Modern user interfaces need to be able to display on screens with different sizes and resolutions. To achieve this, we combine adaptive behavior with responsive behavior. Adaptive behavior involves adjusting the content based on the available space. Depending on the screen size, information is either displayed permanently or accessed through interactions. For example, a navigation menu can be expanded or reduced to a burger menu button for accessing the content. On larger screens, widgets can display detailed information or large KPIs that are still readable from a distance. If there is less space, the content is progressively reduced to the essential elements.


When we refer to the backlog, we are talking about tasks that have not been processed yet. During the analysis phase, we compile a prioritized list of requirements that are subsequently addressed during the design and development process. At regular intervals, we check to ensure that all essential tasks have been completed.

User survey

What do the users need? How can we best support their work? To answer these questions, we conduct semi-structured interviews with them. The goal is for the interviewees to share information about their work environment, tasks, problems, and needs. This allows us to analyze individual experiences, needs, and application knowledge, and identify potential for optimizing the software's operation.

Additionally, we ask users to evaluate the application using standardized DIN ISO multiple-choice questionnaires. The statistical evaluation of these evaluations provides important information about the current weaknesses of the software.


Users are individuals who utilize software. Human Machine Interfaces typically accommodate multiple users with varying requirements and permissions (refer to user roles). Our work centers around addressing the needs of these users. Modern user interface design is always user-centered.

User role

The users of an interface can be categorized into groups based on their tasks, qualifications, and authorizations. A modern authorization system follows a two-level structure, where individual users are assigned predefined roles. Our job is to define the tasks and authorizations of the corresponding user roles as part of the the usage requirements. This ensures that each user has access to the specific information and functions relevant to their role. For instance, a service technician has the authorization to make changes in the software, while a shift supervisor is only allowed to view certain parameters without the ability to modify them. On the other hand, a simple operator is not even presented with parameters that are unnecessary for their tasks. This approach reduces the complexity of each application and prevents users from being overwhelmed with excessive information.

Design System

In the design system, we describe the basic properties of design components. This ensures consistent software development and serves as a basis for collaboration between our designers and developers. Design systems ensure efficient teamwork and enable the creation of sustainable and scalable designs. In terms of content, a design system includes basic definitions, such as grids, colors, styles..., as well as the building blocks, such as icons, components, patterns, templates, ... and the rules for using them. Design systems are not limited to the pure documentation of the design but form the long-term framework of a product. During the design process and the subsequent review phase, we continuously optimize the product, changing the appearance, behavior, and patterns of the design components. Accordingly, the development of a design system is always in flux.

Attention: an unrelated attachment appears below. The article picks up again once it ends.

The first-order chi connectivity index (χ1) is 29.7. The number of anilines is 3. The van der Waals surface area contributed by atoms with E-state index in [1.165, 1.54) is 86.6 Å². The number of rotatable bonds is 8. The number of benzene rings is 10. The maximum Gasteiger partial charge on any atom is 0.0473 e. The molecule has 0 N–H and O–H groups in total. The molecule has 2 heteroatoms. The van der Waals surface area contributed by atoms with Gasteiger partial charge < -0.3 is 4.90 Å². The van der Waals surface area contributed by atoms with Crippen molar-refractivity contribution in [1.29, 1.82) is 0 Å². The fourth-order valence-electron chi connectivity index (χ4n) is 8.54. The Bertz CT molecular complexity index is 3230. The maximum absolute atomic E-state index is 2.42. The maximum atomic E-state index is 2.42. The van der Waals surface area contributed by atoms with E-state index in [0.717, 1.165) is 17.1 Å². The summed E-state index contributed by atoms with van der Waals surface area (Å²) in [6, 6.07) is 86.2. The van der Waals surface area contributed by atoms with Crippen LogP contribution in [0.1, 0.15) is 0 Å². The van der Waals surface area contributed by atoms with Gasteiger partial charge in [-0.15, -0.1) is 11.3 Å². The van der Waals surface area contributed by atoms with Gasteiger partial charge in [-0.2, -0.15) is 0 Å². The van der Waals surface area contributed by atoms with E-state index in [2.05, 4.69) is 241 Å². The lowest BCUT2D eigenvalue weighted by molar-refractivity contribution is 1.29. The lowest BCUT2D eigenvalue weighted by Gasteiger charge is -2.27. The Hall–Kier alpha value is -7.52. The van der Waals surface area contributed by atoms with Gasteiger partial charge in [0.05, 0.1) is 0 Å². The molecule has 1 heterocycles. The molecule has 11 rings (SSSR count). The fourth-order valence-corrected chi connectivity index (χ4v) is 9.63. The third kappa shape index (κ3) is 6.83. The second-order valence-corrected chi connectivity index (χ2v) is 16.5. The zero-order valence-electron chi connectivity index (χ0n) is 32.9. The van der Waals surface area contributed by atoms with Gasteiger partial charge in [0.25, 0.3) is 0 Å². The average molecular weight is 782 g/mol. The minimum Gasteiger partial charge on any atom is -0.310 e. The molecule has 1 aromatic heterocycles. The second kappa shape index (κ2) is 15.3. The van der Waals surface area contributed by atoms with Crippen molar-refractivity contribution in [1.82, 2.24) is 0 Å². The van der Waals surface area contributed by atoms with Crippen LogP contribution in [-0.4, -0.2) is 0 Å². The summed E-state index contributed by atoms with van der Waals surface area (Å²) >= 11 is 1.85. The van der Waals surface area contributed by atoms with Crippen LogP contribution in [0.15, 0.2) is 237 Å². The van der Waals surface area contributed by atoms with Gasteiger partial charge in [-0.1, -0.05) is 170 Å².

Expert evaluation

In contrast to the user survey, this is where our expertise comes into play. As usability experts, our role is to evaluate the software in terms of its user-friendliness. With our trained eye, we identify weaknesses, problems, and any deviations from established usage habits or empirical values that we have gathered from our experience in numerous projects. Our evaluation is always based on the standardized dialog principles of DIN EN ISO 9241-10 or Nielsen's usability heuristics.

Information architecture

Information architecture refers to the design of a software product's structure and the relationship between its contents. It forms the basis for the UI outline. Creating the information architecture is one of the initial steps in the process of structuring user requirements, occurring during the conception phase. In this phase, we determine where in the UI the content will be presented to the user. It is important to categorize information based on factors such as context of use or user role, and establish meaningful relationships that were not previously easily accessible in the software. By identifying these relationships, we can then derive a logical navigation structure in the later stages.


We design our interfaces with consideration for users' previous knowledge and navigation habits. Users develop familiarity with navigation schemes through their daily use of digital applications and approach any software with certain expectations. The more a user interface aligns with these expectations, the more intuitive the user experience becomes, making it easier for users to operate the software. Intuitive operation is always the outcome of a successfully implemented, user-centered development process.

Context of use analysis

Users may not always be able to articulate all the weaknesses of a software or all the requirements. To gain further insights into their work environment and needs, we conduct on-site visits to their workplace.

On-site with the machine operators, we observe users while they work on a machine and interact with the HMI. In addition, user surveys are conducted during such visits. With sensitivity and empathy, we are able to uncover problems and needs.

Based on the results of the usage context analysis, we then derive the usage requirements for the interface operation. These requirements are crucial for optimizing the application to the specific field and the users' needs.